Division of Invertebrate Zoology

Fall Newsletter 2019

Alice C. Gibb
Nov 1 · 12 min read

Message from the Chair, Ken Halanych, chair.DIZ@sicb.org

The Austin, Texas 2020 SICB meeting is just around the corner! Once again, hats off to all the planned participants and to the Program Officers as this meeting looks to be packed with excellent science. Of course such meetings are also filled with social events, catching up with colleagues, and meeting new collaborators among other things. However such a great meeting is not possible without individuals willing to take on a little extra work and serve in Society wide or Divisional positions. I would like to implore the DIZ members to consider running for office. We especially need more early-career scientists and teachers to become involved. We are particularly in need of nominations for the next DIZ Chair that will start in 2021. Please feel free to ask John Zardus (Past Chair) or myself what this entails. Names can be given to any of the DIZ officers. In a similar vein, please come to the DIZ members meeting. It is you who decide the future activities of the Division.

Below are several reports from DIZ that will detail a number of important items (including symposia and a new format for best student awards). In addition to these, I wanted to give a special thank you to Bruno Pernet who has been representing DIZ as an Assistant Editor for Integrative Comparative Biology. His efforts and guidance have been most helpful to the journal. Dan Speiser has kindly agreed to continue these efforts. Also as most of you know SICB recently launched a new open access journal entitled Integrative Organismal Biology. DIZ needs some representation here at both the editorial level and with high quality manuscript. If you need more information about this please ask.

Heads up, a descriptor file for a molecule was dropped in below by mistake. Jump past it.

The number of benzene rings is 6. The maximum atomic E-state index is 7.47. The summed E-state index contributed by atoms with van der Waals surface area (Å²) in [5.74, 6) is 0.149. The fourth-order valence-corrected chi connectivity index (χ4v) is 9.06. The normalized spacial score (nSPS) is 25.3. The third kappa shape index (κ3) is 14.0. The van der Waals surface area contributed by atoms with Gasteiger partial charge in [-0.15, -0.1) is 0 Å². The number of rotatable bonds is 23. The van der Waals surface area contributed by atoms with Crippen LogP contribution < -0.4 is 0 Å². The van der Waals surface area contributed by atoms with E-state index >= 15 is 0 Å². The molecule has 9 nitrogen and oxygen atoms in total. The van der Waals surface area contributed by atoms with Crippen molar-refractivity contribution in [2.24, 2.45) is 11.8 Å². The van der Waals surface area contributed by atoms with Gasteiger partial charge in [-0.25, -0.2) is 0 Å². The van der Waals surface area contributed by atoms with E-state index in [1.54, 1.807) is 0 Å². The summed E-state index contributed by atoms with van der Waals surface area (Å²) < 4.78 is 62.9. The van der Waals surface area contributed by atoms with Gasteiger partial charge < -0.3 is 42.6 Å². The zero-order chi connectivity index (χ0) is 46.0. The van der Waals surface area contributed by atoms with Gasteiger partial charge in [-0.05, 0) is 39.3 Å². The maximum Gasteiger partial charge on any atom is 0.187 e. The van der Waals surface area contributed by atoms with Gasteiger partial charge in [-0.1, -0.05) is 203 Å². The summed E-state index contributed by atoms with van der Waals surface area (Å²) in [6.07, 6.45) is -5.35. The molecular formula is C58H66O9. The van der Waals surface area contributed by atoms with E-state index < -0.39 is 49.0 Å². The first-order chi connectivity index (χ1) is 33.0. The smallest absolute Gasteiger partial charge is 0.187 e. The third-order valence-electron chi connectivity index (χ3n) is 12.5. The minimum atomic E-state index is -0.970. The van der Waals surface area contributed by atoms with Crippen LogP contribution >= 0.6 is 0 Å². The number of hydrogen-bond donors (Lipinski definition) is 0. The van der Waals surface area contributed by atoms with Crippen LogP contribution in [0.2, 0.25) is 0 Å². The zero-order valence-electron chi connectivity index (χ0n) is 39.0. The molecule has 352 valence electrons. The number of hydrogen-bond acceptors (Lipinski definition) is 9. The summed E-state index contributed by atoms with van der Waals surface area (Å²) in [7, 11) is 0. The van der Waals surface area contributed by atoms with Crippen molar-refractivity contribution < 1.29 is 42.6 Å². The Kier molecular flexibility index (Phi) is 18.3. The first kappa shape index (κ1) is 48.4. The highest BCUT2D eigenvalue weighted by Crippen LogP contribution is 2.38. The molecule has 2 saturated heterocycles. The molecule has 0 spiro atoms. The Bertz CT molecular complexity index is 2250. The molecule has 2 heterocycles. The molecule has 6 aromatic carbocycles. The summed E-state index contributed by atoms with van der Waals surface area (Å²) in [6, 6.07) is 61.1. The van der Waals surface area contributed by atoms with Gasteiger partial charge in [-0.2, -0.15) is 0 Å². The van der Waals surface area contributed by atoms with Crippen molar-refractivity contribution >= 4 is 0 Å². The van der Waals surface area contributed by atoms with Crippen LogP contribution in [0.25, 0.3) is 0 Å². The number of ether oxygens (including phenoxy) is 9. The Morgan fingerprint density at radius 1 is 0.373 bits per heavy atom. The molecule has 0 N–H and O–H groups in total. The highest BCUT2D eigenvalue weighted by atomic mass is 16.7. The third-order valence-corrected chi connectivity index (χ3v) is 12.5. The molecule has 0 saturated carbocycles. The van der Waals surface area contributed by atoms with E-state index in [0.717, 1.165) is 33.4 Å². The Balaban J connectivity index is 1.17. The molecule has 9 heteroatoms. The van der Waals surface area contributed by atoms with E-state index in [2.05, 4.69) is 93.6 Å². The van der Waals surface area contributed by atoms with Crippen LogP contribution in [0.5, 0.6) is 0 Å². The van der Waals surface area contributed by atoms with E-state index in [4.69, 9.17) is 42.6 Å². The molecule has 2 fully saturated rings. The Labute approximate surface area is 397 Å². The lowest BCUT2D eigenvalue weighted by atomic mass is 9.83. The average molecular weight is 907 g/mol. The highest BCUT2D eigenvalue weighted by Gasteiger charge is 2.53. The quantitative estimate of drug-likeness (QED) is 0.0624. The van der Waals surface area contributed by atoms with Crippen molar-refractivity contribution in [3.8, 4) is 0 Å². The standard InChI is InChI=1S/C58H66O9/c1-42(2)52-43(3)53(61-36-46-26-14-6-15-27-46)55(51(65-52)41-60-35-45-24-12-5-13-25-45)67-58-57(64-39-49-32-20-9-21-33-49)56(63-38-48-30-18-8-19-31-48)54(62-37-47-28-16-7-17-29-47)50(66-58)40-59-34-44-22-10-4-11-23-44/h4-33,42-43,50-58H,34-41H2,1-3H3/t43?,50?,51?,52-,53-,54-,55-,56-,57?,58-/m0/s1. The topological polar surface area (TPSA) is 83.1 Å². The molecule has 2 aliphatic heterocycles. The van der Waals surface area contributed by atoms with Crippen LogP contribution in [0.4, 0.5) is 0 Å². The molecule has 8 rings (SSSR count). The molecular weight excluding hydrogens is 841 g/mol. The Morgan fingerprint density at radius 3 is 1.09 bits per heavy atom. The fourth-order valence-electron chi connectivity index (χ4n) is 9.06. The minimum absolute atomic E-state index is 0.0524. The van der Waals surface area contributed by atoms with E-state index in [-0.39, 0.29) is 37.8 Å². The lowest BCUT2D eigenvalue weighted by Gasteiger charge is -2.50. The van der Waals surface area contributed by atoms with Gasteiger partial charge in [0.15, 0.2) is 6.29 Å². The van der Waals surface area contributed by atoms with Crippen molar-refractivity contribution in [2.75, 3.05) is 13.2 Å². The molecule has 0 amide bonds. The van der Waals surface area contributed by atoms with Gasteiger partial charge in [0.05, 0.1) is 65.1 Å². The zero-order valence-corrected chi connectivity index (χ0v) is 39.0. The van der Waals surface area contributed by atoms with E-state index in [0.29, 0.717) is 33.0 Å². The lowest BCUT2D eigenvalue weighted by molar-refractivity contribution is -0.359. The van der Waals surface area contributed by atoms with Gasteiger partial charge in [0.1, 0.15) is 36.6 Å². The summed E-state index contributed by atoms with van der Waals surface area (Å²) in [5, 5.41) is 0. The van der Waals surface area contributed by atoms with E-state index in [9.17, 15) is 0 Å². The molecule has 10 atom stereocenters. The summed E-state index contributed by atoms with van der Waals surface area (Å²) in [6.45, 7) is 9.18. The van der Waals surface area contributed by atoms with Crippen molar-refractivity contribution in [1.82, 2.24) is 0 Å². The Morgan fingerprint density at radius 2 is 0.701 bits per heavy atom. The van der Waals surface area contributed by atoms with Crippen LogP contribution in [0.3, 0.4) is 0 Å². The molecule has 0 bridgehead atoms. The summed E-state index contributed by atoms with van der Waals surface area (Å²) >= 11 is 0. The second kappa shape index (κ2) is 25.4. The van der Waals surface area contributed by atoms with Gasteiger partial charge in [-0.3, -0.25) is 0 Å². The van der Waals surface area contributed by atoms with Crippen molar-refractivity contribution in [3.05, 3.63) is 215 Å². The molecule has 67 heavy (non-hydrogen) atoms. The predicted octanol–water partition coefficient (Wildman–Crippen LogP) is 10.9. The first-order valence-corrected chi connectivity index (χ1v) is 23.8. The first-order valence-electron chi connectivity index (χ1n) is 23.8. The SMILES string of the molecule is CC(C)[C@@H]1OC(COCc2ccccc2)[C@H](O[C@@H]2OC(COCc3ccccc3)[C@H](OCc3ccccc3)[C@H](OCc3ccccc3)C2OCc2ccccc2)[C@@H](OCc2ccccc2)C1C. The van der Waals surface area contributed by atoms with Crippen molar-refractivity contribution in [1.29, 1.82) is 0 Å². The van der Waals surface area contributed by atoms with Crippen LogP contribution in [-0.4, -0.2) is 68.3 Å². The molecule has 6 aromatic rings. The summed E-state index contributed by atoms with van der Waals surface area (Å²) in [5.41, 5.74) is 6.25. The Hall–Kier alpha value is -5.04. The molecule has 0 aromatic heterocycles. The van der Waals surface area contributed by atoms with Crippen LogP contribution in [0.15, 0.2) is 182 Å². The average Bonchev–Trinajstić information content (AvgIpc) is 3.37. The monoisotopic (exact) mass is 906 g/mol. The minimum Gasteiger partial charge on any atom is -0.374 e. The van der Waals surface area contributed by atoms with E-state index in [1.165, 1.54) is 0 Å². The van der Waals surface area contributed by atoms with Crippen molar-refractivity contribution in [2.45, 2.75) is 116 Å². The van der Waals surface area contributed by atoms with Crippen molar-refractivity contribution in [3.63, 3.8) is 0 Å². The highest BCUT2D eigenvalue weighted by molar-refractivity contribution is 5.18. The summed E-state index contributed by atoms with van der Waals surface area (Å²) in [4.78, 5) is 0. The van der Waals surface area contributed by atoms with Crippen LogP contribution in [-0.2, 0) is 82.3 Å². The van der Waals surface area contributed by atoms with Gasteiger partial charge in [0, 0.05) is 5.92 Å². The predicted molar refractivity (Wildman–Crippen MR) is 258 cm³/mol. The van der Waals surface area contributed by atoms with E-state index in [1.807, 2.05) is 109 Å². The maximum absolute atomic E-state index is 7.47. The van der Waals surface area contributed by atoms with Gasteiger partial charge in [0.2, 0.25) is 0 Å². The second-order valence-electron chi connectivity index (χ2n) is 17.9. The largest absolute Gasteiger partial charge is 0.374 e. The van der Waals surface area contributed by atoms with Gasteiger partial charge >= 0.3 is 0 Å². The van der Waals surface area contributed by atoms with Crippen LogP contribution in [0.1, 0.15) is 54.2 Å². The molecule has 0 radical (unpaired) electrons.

Also this will be Linda Walters’ last meeting as DIZ Program Officer. Please let her know what a fabulous job she has done. To find about more about our new Program Officer, you need to read Justin’s entry below.

Parting Shot: As we all know, being a researcher/teacher/educator is a full-time job. Nonetheless we are in a unique position to inform others of the importance of fact-based decision making and the importance of science in the daily lives of all. Of course, reaching out to the broader community takes time and effort. It is really important that we make time in our busy our schedules to do this! So reach outside your comfort zone to let others know how important issues such as global change, plastic pollution, or biodiversity loss are.

Nominating Committee Information: DIZ will be looking for nominees for Divisional Chair position to start after the 2021 meeting. Andrew Mahon (mahon2a@cmich.edu) has kindly agreed to Chair the Nominating committee. Please provide any suggestions about possible candidates to him or any of the DIZ officers. Self nominations are welcome.